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A heart-felt human tale of Sheffield's great Blitz tragedy.
As any proud Sheffielder will tell you, steel is to that city what hammer is to tongs. So it’s fitting that Kieran Knowles’s ‘Operation Crucible’ goes at such a breakneck pace. His sharp script and Bryony Shanahan’s dynamic, textured production blast onto the Finborough’s intimate stage, communicating the historic tragedy of the Sheffield Blitz while also serving as a fond tribute to the spirit of the city.
On 12 December 1940, the German Luftwaffe carpet bombed Sheffield, razing its factories to the ground. Entire buildings collapsed, including the swanky Marples Hotel where Knowles’s script focuses on four trapped munitions workers.
An episodic, non-chronological structure allows us to jump into the workers’ lives, to enjoy their bombastic work banter and watch tender family portraits. The underlining sentimentality is shot through with no-nonsense humour, which saves it from being saccharine.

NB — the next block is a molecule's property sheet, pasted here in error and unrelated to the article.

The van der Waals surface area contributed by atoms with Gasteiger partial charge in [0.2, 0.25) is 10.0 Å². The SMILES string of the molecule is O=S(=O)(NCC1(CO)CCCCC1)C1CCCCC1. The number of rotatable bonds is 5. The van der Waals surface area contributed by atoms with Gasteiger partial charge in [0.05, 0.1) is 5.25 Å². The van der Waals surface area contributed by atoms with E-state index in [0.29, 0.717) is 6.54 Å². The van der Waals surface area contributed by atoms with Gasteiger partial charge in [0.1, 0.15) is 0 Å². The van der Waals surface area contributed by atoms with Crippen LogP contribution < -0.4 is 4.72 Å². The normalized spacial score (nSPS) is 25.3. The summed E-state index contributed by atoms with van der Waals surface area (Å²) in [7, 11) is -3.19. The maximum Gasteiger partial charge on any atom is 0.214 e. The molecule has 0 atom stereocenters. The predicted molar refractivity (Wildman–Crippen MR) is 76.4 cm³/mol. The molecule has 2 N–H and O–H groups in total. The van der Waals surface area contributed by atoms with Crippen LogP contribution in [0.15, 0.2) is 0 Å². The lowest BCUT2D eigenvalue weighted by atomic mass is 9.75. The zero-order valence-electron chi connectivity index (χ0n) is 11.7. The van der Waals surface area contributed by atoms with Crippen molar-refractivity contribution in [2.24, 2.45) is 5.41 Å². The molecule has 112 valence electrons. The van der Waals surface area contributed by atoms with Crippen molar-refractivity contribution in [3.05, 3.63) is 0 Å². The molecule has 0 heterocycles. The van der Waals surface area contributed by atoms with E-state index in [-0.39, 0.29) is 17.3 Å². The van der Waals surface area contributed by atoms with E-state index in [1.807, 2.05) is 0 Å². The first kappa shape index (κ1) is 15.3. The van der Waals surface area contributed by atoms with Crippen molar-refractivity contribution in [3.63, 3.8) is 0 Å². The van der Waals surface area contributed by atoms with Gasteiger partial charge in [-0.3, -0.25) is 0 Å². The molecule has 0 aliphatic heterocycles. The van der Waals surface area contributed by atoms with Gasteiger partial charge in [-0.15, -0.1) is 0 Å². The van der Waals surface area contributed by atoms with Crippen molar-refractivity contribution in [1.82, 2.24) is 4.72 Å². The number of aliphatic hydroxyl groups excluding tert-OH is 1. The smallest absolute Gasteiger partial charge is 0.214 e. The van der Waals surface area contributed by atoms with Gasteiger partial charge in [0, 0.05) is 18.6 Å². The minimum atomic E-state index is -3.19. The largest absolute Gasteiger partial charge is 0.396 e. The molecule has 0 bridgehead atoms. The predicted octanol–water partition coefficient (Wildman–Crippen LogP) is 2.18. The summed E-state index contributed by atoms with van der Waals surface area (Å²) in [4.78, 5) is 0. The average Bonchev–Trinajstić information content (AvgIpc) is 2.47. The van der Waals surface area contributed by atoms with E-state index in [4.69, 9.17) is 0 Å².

Although this personal route into a mass tragedy is a well-worn one, Knowles also touches on a sense of British pride that prompts complex feelings. Just as Sheffield’s name is branded into its famous cutlery, so is it stamped onto the hearts of each of these men. They have a camaraderie in the face of a united foe that is hard to imagine existing today, and while I expected to feel empathy for them, I didn’t expect to feel a little envious, too.
Shanahan’s cast – including Knowles himself – give gutsy, muscular performances that mingle sweat with tears. They push themselves physically and are also psychologically compelling, with the bellowing pace giving way to moments of silence that are emotionally deafening.